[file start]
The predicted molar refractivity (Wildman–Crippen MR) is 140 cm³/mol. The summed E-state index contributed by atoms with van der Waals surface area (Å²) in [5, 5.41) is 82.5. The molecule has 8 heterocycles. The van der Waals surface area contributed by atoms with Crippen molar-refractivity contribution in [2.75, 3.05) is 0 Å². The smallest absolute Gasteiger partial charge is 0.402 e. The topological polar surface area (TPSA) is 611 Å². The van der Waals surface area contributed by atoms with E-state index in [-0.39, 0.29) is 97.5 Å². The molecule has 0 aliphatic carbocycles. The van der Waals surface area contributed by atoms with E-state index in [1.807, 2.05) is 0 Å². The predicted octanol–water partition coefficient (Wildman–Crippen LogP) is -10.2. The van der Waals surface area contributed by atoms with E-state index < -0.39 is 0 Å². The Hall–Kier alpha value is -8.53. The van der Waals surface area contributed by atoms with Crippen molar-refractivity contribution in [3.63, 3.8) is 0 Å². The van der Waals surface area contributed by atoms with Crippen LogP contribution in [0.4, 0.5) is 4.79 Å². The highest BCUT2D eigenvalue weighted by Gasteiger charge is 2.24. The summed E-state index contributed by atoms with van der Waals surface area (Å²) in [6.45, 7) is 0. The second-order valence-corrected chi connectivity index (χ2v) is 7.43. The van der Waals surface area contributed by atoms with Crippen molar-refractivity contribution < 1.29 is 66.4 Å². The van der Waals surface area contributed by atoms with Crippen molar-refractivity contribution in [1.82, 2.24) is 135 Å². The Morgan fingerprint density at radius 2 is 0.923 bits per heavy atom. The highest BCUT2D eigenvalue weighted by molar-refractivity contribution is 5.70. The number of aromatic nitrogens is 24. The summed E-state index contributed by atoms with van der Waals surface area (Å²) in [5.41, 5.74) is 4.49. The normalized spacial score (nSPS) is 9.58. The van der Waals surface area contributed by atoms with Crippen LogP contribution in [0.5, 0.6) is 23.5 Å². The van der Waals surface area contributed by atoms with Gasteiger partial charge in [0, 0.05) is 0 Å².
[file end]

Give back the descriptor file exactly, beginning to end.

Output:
The predicted molar refractivity (Wildman–Crippen MR) is 140 cm³/mol. The summed E-state index contributed by atoms with van der Waals surface area (Å²) in [5, 5.41) is 82.5. The molecule has 8 heterocycles. The van der Waals surface area contributed by atoms with Crippen molar-refractivity contribution in [2.75, 3.05) is 0 Å². The smallest absolute Gasteiger partial charge is 0.402 e. The topological polar surface area (TPSA) is 611 Å². The van der Waals surface area contributed by atoms with E-state index in [-0.39, 0.29) is 97.5 Å². The molecule has 0 aliphatic carbocycles. The van der Waals surface area contributed by atoms with E-state index in [1.807, 2.05) is 0 Å². The predicted octanol–water partition coefficient (Wildman–Crippen LogP) is -10.2. The van der Waals surface area contributed by atoms with E-state index < -0.39 is 0 Å². The Hall–Kier alpha value is -8.53. The van der Waals surface area contributed by atoms with Crippen molar-refractivity contribution in [3.63, 3.8) is 0 Å². The van der Waals surface area contributed by atoms with Crippen LogP contribution in [0.4, 0.5) is 4.79 Å². The highest BCUT2D eigenvalue weighted by Gasteiger charge is 2.24. The summed E-state index contributed by atoms with van der Waals surface area (Å²) in [6.45, 7) is 0. The second-order valence-corrected chi connectivity index (χ2v) is 7.43. The van der Waals surface area contributed by atoms with Crippen molar-refractivity contribution < 1.29 is 66.4 Å². The van der Waals surface area contributed by atoms with Crippen molar-refractivity contribution in [1.82, 2.24) is 135 Å². The Morgan fingerprint density at radius 2 is 0.923 bits per heavy atom. The highest BCUT2D eigenvalue weighted by molar-refractivity contribution is 5.70. The number of aromatic nitrogens is 24. The summed E-state index contributed by atoms with van der Waals surface area (Å²) in [5.41, 5.74) is 4.49. The normalized spacial score (nSPS) is 9.58. The van der Waals surface area contributed by atoms with Crippen LogP contribution in [0.5, 0.6) is 23.5 Å². The van der Waals surface area contributed by atoms with Gasteiger partial charge in [0, 0.05) is 0 Å².